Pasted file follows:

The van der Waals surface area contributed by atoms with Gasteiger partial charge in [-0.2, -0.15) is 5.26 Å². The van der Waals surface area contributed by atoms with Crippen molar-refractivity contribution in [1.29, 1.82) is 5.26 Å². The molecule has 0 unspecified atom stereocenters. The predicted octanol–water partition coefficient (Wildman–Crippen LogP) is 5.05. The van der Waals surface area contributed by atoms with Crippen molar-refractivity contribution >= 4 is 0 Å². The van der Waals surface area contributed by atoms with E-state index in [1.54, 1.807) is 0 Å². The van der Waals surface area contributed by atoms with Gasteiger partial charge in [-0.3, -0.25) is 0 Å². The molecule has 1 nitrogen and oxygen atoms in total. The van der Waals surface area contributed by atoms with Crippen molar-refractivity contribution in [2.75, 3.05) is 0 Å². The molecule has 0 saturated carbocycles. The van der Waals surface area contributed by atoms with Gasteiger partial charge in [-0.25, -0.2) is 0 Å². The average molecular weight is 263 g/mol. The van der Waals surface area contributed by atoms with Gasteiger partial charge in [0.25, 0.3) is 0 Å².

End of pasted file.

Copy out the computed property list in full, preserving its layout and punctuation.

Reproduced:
The van der Waals surface area contributed by atoms with Gasteiger partial charge in [-0.2, -0.15) is 5.26 Å². The van der Waals surface area contributed by atoms with Crippen molar-refractivity contribution in [1.29, 1.82) is 5.26 Å². The molecule has 0 unspecified atom stereocenters. The predicted octanol–water partition coefficient (Wildman–Crippen LogP) is 5.05. The van der Waals surface area contributed by atoms with Crippen molar-refractivity contribution >= 4 is 0 Å². The van der Waals surface area contributed by atoms with E-state index in [1.54, 1.807) is 0 Å². The van der Waals surface area contributed by atoms with Gasteiger partial charge in [-0.3, -0.25) is 0 Å². The molecule has 1 nitrogen and oxygen atoms in total. The van der Waals surface area contributed by atoms with Crippen molar-refractivity contribution in [2.75, 3.05) is 0 Å². The molecule has 0 saturated carbocycles. The van der Waals surface area contributed by atoms with Gasteiger partial charge in [-0.25, -0.2) is 0 Å². The average molecular weight is 263 g/mol. The van der Waals surface area contributed by atoms with Gasteiger partial charge in [0.25, 0.3) is 0 Å².